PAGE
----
Nothing kills a business quite so fast as when its most critical products become commodities. And the list of industries with this problem is growing. Even the price of homes has fallen victim to changes in how products and services are priced.
The Nikkei news organization reports:
Sales of Japanese-made equipment for manufacturing flat panels are expected to plunge by half this fiscal year due to falling prices for LCD panels used in televisions.
The Semiconductor Equipment Association of Japan released the information about the astonishing decline.
The price of LCD TV screens has fallen for several years. With the number of competitors in the market, and the drop in component prices, there is absolutely no reason to argue that the industry will recover.
Deteriorating margins and the erosion of price happened as quickly in consumer electronics and PCs as in any other industry. The trend in PCs has wounded large firms, including Dell (NASDAQ: DELL) and Hewlett-Packard (NYSE: HPQ). While the cost of chips from Intel (NASDAQ: INTC) and AMD (NYSE: AMD) have dropped, consumers have come to expect that they can buy products from Lenovo, Acer and other low-priced manufacturers that have used a drop in component prices to sell their PCs at low prices to gain market share. Wall St. has decided that only Apple (NASDAQ: AAPL) can sell PCs at premium, and the share prices of HP and Dell reflect that.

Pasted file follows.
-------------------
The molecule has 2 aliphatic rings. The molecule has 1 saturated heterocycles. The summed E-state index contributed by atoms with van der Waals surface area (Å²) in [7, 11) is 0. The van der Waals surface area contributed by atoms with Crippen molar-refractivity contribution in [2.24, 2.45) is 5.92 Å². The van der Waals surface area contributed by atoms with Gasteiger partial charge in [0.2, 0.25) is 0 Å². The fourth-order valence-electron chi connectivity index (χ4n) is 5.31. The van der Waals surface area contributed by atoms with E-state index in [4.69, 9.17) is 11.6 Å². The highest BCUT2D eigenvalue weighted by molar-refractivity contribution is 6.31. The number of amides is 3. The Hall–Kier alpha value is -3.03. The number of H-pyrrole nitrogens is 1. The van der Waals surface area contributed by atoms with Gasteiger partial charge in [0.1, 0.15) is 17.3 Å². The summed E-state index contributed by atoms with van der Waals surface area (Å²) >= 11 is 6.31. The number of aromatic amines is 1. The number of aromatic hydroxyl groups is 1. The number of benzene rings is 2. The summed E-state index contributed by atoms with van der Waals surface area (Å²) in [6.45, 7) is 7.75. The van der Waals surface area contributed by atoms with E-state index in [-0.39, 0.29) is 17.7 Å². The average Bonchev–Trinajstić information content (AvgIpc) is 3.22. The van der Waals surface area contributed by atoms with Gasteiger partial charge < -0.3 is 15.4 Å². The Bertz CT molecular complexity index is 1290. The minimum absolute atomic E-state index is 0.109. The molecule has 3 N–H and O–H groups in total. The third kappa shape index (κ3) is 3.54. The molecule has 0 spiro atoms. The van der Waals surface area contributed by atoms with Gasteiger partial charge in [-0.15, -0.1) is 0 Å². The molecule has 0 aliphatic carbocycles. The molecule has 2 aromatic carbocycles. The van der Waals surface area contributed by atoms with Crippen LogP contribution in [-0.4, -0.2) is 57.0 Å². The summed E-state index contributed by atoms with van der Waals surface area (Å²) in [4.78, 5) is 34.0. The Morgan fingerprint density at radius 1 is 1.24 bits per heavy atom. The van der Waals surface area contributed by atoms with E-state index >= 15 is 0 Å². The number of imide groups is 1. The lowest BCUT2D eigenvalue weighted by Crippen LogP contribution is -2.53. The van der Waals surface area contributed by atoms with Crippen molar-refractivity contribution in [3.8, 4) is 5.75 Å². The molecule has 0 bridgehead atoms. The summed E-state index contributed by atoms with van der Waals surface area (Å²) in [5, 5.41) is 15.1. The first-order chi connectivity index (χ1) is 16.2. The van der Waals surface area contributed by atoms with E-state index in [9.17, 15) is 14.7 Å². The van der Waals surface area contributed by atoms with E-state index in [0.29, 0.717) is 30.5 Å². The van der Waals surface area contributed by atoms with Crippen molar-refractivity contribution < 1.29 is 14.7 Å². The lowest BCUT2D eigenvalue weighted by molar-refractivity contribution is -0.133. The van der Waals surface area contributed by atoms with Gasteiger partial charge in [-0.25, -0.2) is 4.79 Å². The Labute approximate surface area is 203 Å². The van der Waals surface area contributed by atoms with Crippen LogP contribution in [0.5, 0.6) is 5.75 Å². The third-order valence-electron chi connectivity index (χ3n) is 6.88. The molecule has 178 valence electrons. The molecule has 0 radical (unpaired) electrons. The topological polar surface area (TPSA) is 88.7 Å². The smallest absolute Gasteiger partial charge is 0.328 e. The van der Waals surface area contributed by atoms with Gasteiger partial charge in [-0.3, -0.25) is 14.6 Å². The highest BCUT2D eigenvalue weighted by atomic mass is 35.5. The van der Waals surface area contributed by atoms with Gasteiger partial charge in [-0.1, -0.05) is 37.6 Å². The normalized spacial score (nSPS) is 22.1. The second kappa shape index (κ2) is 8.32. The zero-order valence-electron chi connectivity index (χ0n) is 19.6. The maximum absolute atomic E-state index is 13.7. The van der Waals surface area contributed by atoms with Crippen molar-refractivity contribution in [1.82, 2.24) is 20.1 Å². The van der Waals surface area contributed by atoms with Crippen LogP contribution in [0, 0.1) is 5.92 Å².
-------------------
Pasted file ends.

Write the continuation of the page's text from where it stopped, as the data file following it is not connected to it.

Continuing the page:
The commoditization of products has begun to move from electronic products to the online content world, another industry in which the old line businesses have been replaced by new ones. The coin of the realm online is time, not money. But the erosion of time spent on traditionally well-trafficked sites has undermined the fortunes of businesses like Yahoo! (NASDAQ: YHOO) and the Internet properties of the New York Times (NYSE: NYT). Their content may be expensive to produce, but Internet users have turned to sites with content costs that are close to nothing — Facebook (NASDAQ: FB) and Twitter. The margins of the old line sites, based on the ability to keep ad prices high, will never return to previous levels.
And housing is an industry that has been damaged as much as any other as its “products” have become common at historically low prices and easy to obtain. Buyers have more leverage than they have had in recent memory. The availability of homes in foreclosure or that need to be sold quickly has helped kill home equity, which already was under pressure because of the erosion the recession put on house prices in general. As much as anything else, the margins of the American home are more critical than any other sector of the economy because of the tremendous effect of the financial fortunes of much of the population.
Commoditization has killed many industries and wounded others. No one expected that eventually would spread to parts of the economy essential to its health. But the trouble has, and with hundreds of billions of dollars in lost home equity, the American economy will take years to recover.
Douglas A. McIntyre